I understand that.  Clearly his other senses were finely tuned and he used them to his advantage.  I have no doubt of that.  But, my argument remains:  If he was blind, why was he looking out the window when the gang came to the old folks house?  Why did he look directly into Solara's eyes when speaking to her in his room? 

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#10 of 27 OFFLINE   Patrick Sun

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Posted January 19 2010 - 04:27 AM

This is a sentence intended to run through the preview functionality of the new post feature, so it's basically devoid of content. This is another sentence intended to run through the preview functionality of the new post feature, so it's basically devoid of content.

The other interpretation is that Eli, blinded by the events from the apocalypse, after finding the book in his youth, is somehow blessed with hysterical sightedness, all the way until he finally find his way to Alcatraz and does his verbal dump, and afterwards, his blindness returns, but only after his mission was completed.

Either way, it caused my eyes to roll at the end and I audibly groaned at the "revelation".  The script is just sparse, and the visual information was also too sparse to make a lot of leap of faith required to buy into Eli's journey.

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#11 of 27 OFFLINE   Adam Lenhardt

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Posted January 19 2010 - 10:04 AM

SPOILER WARNING SPOILER WARNING SPOILER WARNING SPOILER WARNING
Quote:
Originally Posted by Brett_M 
I understand that.  Clearly his other senses were finely tuned and he used them to his advantage.  I have no doubt of that.  But, my argument remains:  If he was blind, why was he looking out the window when the gang came to the old folks house?  Why did he look directly into Solara's eyes when speaking to her in his room? 
You definitely have a point about the window at George and Martha's house. I think the moment between him and Solara in his room had larger significance, though; since Solara is essentially the first apostle of Eli's revival of Christianity, it was important for them to make a connection, and for that God allowed them to share an intimate moment. Solara trusted Eli partially because he looked her dead in the eye.

I would love to see a sequel starting Solara, too. Instead of an action film where Solara gets her revenge on Carnegie, however, I'd like to see her spreading Christianity across the destroyed American landscape. Not because I particularly care for evangelism, but because Christianity in this context is a symbol of civilization and culture. Everyone in this world except for Eli, Carnegie, and the people in Alcatraz are doing little more than simply surviving. Since that's all Solara was doing until she met Eli, it makes her a very interesting protagonist -- spreading culture even as she herself is only first discovering it.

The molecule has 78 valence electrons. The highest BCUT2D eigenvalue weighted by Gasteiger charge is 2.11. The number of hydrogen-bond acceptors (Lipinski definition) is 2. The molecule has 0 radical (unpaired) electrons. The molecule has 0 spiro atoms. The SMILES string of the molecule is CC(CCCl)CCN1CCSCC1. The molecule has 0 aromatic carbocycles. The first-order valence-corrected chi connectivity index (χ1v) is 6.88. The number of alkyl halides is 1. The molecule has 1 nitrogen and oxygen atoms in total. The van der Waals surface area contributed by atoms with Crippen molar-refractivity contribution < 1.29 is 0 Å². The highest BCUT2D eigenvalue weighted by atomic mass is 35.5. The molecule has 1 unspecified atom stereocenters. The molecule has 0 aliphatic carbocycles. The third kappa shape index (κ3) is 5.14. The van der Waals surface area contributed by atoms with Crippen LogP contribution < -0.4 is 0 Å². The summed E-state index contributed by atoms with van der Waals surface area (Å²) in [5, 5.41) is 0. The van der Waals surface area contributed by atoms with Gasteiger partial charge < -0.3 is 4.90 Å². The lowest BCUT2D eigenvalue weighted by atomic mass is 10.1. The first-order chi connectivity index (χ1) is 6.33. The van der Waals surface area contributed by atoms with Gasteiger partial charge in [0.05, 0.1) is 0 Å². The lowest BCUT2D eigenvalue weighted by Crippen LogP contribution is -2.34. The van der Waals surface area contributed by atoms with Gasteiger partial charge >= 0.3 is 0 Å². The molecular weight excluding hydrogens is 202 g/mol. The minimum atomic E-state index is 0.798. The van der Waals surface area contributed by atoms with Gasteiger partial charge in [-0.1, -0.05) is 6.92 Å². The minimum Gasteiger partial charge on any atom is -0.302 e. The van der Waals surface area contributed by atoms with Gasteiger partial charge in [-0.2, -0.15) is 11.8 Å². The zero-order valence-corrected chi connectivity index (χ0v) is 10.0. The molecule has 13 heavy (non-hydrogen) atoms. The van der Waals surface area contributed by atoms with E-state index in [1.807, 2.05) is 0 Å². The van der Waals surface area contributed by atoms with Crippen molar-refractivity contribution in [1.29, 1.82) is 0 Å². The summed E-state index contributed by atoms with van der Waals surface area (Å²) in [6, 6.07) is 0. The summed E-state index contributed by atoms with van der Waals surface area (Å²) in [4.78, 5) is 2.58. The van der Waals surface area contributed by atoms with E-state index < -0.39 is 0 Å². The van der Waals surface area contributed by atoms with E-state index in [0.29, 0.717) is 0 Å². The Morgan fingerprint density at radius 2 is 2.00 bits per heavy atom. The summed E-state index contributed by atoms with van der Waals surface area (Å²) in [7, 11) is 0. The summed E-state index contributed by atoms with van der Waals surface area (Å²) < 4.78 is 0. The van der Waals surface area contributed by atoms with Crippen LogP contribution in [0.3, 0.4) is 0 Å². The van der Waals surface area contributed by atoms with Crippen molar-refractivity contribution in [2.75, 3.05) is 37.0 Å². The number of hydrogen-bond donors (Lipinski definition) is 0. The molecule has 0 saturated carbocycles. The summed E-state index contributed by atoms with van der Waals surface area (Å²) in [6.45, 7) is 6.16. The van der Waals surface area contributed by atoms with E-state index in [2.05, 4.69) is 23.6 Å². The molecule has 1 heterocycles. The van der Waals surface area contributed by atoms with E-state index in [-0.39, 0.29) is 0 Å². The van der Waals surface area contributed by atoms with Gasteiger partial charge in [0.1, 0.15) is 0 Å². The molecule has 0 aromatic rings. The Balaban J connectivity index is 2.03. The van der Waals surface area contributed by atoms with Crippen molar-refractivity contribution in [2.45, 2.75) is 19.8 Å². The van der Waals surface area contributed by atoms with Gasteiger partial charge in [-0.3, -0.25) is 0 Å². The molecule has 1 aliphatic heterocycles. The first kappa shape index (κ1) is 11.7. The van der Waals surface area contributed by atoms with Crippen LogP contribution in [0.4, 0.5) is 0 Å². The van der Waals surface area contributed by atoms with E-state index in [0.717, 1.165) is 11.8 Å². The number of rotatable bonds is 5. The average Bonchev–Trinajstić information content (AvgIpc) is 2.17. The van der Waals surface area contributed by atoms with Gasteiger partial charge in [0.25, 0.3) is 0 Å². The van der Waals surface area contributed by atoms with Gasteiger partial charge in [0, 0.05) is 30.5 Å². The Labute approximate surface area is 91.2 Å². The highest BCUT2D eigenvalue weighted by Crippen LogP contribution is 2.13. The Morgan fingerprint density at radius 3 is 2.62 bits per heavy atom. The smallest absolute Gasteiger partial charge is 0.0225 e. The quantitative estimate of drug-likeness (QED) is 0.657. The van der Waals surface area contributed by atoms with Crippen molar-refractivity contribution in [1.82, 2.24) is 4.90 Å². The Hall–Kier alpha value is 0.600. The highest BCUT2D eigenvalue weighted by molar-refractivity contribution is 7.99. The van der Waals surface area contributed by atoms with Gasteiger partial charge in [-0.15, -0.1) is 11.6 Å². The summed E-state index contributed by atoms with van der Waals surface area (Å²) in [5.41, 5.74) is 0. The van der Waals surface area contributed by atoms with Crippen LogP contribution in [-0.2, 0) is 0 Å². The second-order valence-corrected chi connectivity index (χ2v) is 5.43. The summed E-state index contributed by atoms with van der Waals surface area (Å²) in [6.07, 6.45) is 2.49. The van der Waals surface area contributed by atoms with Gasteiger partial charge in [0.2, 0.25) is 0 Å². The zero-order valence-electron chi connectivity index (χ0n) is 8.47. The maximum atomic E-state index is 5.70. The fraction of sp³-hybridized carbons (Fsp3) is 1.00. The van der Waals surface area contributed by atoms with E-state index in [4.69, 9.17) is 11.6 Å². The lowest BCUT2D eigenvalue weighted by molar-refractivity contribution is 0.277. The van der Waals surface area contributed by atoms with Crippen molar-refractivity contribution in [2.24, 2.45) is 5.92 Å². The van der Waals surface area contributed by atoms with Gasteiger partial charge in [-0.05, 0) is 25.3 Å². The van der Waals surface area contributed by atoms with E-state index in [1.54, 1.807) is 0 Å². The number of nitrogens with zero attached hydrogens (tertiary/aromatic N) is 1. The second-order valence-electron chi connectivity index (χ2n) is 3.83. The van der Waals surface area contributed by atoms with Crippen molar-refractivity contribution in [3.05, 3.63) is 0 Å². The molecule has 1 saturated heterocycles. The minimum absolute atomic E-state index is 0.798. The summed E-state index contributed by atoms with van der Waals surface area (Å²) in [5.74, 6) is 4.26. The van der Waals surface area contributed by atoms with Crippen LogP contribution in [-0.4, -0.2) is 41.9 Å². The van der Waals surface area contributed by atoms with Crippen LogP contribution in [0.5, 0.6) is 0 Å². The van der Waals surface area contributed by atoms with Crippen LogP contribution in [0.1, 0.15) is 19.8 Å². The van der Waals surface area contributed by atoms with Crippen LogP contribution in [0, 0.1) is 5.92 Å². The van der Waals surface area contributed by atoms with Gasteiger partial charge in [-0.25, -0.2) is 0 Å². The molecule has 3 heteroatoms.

I'd also love to see how Eli's King James Bible holds up to the original King James Bible. Assuming his recollection is 99 percent accurate, what's the other one percent? How does that affect what Christianity becomes?


#12 of 27 OFFLINE   Diallo B

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Posted January 20 2010 - 11:43 AM



Quote:
Originally Posted by Brett_M View Post




I understand that.  Clearly his other senses were finely tuned and he used them to his advantage.  I have no doubt of that.  But, my argument remains:  If he was blind, why was he looking out the window when the gang came to the old folks house?  Why did he look directly into Solara's eyes when speaking to her in his room? 
 

long story short 'God' gave him the ability to see while he was on his mission.  much like how moses parted the sea,etc.......  in addition to this his eyes were regular during his mission.  they were not greyed out like at the end of the movie.
i went back to see it again just because of what you stated and after a second viewing the spoilered explanation met my expectations.
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#13 of 27 OFFLINE   Diallo B

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Posted January 20 2010 - 11:45 AM



Quote:
Originally Posted by Adam Lenhardt View Post

SPOILER WARNING SPOILER WARNING SPOILER WARNING SPOILER WARNING

You definitely have a point about the window at George and Martha's house. I think the moment between him and Solara in his room had larger significance, though; since Solara is essentially the first apostle of Eli's revival of Christianity, it was important for them to make a connection, and for that God allowed them to share an intimate moment. Solara trusted Eli partially because he looked her dead in the eye.

I would love to see a sequel starting Solara, too. Instead of an action film where Solara gets her revenge on Carnegie, however, I'd like to see her spreading Christianity across the destroyed American landscape. Not because I particularly care for evangelism, but because Christianity in this context is a symbol of civilization and culture. Everyone in this world except for Eli, Carnegie, and the people in Alcatraz are doing little more than simply surviving. Since that's all Solara was doing until she met Eli, it makes her a very interesting protagonist -- spreading culture even as she herself is only first discovering it.